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RestaurantsNorth Bay
February 8-14, 2006

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Identity Crisis

By Brett Ascarelli

Where I come from, an unwritten cultural code mandates that all Sundays begin with brunch. Gotham's restaurants devote their menus weekly to this Utopian ritual, proffering mimosa and Bloody Mary libations to cleanse inhabitants of the previous week's stress and grime.

Homesick for Manhattan after moving to Napa, I sought out the meal with an identity crisis and found the paragon of all brunches, no less, at the charming Sonoma roadside restaurant Follini & Eichenbaum Cafe. Regularly a casual joint for breakfasts and gourmet sandwiches, the place was wholly transformed each Sunday morning for brunch through a multilevel array of homemade edibles covering every available surface in the front room. There were eggs Benedict on puff pastry; a savory strada of bread, eggs, sausages and cheese; potato pancakes featuring sour cream and a berry sauce; chilled prawns with pesto on an ice sculpture (!) . . . Total access to this cornucopia was mine for $21.95, a small price to pay for a perfect patio brunch at a table dressed in its Sunday best.

Jules Abate, the owner of the cafe, pulled the brunch buffet after only six months, serving the last one just before Christmas. The brunch, it seemed, had consumed a full 40 hours of her time each week. She and her employees had methodically ticked off a 76-item checklist in preparation for an always erratic number of patrons. Pile on Abate's babysitter's fee, and the day was a loss.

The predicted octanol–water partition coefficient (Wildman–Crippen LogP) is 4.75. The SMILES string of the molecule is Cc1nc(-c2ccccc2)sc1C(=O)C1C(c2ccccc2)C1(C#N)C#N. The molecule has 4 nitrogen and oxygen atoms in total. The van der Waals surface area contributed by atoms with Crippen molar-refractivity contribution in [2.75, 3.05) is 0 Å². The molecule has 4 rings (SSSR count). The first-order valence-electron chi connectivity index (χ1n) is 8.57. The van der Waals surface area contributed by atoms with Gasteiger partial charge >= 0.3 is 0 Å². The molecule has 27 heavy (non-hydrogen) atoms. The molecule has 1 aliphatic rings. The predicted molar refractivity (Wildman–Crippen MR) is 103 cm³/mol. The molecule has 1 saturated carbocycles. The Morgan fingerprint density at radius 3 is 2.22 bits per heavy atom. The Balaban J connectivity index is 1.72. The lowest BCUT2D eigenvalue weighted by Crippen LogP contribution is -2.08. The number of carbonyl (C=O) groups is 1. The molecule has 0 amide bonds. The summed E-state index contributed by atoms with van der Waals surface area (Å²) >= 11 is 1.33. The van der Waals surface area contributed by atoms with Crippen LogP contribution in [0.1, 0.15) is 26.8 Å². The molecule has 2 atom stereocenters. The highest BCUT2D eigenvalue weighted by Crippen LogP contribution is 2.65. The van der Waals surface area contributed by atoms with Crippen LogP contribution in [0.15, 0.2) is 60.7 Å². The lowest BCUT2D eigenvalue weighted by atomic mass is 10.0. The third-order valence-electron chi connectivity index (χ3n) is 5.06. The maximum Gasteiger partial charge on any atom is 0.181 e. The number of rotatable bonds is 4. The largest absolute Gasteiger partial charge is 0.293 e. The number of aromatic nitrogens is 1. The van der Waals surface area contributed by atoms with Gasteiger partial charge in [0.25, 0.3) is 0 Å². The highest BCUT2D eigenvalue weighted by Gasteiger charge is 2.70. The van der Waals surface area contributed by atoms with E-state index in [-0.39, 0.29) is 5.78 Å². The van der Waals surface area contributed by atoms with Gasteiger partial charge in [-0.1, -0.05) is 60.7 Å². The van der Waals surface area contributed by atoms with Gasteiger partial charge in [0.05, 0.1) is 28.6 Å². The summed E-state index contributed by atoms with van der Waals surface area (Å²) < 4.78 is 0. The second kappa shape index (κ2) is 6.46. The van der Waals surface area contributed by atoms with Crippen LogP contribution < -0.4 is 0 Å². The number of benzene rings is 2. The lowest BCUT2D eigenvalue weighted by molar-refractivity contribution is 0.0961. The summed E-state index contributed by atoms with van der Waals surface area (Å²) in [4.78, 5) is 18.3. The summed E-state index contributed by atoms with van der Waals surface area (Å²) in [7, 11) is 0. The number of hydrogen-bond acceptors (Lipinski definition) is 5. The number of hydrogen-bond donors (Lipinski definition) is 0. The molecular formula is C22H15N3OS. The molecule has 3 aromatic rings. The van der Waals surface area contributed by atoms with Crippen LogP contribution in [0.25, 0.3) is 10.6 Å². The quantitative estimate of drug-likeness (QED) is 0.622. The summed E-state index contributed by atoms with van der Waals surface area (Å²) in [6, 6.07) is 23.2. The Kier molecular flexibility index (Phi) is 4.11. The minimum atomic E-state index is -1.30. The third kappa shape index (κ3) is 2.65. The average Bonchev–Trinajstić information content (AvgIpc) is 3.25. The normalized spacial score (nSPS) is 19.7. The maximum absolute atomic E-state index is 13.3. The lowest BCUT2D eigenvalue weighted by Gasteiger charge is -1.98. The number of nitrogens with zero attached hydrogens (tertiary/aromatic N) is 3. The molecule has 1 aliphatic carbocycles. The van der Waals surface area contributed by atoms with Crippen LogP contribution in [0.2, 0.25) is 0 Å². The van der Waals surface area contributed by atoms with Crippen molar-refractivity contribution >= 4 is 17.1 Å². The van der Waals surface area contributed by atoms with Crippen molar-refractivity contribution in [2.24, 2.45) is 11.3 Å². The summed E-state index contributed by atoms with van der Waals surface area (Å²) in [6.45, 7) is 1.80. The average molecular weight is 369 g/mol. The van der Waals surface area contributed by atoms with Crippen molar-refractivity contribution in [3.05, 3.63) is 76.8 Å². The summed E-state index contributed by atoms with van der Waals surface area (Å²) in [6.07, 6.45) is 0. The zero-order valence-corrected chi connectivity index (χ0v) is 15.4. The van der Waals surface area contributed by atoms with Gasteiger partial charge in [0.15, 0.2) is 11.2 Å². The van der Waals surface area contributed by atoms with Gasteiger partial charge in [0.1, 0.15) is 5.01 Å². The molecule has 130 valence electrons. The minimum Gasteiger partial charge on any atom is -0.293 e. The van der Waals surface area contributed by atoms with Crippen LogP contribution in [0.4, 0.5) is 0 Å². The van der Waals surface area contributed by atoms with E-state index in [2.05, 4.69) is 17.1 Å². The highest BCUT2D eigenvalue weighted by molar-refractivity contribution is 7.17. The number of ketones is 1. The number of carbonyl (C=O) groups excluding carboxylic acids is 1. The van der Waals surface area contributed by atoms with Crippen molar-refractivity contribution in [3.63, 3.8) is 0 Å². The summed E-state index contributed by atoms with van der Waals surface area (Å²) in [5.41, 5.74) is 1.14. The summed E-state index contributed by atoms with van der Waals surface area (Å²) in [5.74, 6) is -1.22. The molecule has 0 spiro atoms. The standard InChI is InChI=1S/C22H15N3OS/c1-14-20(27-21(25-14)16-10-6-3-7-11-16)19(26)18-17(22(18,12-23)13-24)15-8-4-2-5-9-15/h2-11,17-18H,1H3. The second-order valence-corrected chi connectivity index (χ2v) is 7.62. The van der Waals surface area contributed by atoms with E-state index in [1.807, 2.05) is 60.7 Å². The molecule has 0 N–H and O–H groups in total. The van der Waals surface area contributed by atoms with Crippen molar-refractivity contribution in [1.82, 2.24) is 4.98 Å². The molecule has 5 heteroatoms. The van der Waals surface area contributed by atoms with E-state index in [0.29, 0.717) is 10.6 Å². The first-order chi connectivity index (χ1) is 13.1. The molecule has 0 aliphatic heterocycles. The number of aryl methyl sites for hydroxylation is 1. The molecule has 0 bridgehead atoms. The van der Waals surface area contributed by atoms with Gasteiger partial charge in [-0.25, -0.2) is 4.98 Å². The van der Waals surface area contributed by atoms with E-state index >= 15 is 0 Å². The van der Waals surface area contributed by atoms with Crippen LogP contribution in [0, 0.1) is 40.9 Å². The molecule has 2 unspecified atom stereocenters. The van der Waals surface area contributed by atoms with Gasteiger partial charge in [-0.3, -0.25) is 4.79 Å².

Instead, she has more cautiously instituted a Sunday mini-brunch with fresh OJ, bottomless Peet's and three yummy egg creations to choose from, plus sausage or bacon and potatoes. Modest and manageable at $10.95, but still delicious and ever so romantic.

Abate now does one-quarter of the labor she used to and is making money again. Nevertheless, she considers her bygone brunch buffets with fondness. "If I thought I could get the crowd in, I would do it again." Let's hope she does.

Other Sunday Brunches We Love

Brix: Heavy on the meats, with house-smoked fish and a bevy of goodness ranging from hot hors d'oeuvres to salads to pasta to pizza to the more that makes brunch so sinful. Serving 10am to 2pm. 7377 St. Helena Hwy., Yountville. $23.95 for adults. 707.944.2749.

Simmer: Brand-new eatery with an emphasis on romantic, chef-beloved dinners, has just begun Sunday brunch service weekly from 10am to 2pm. Meals are plated and linger in the $10-$13 range. 60 Corte Madera Ave., Corte Madera. 415.927.2332.

Bistro V: Just celebrating their first year since taking over the venerable Chez Peyo, owners Rick and Meek Vargas have kept Peyo's brunch tradition alive, with an à la carte menu of specialties beginning at $8.95 and plenty of original items. Everything from the bread upwards is housemade. 2295 Gravenstein Hwy. S., Sebastopol. Brunch, 10am to 2pm. 707.823.1262.

Follini & Eichenbaum Cafe, 19100 Arnold Drive (at Grove), Sonoma. Breakfast and lunch, Monday-Saturday; Sunday mini-brunch, 10am to 2pm. 707.996.3287.

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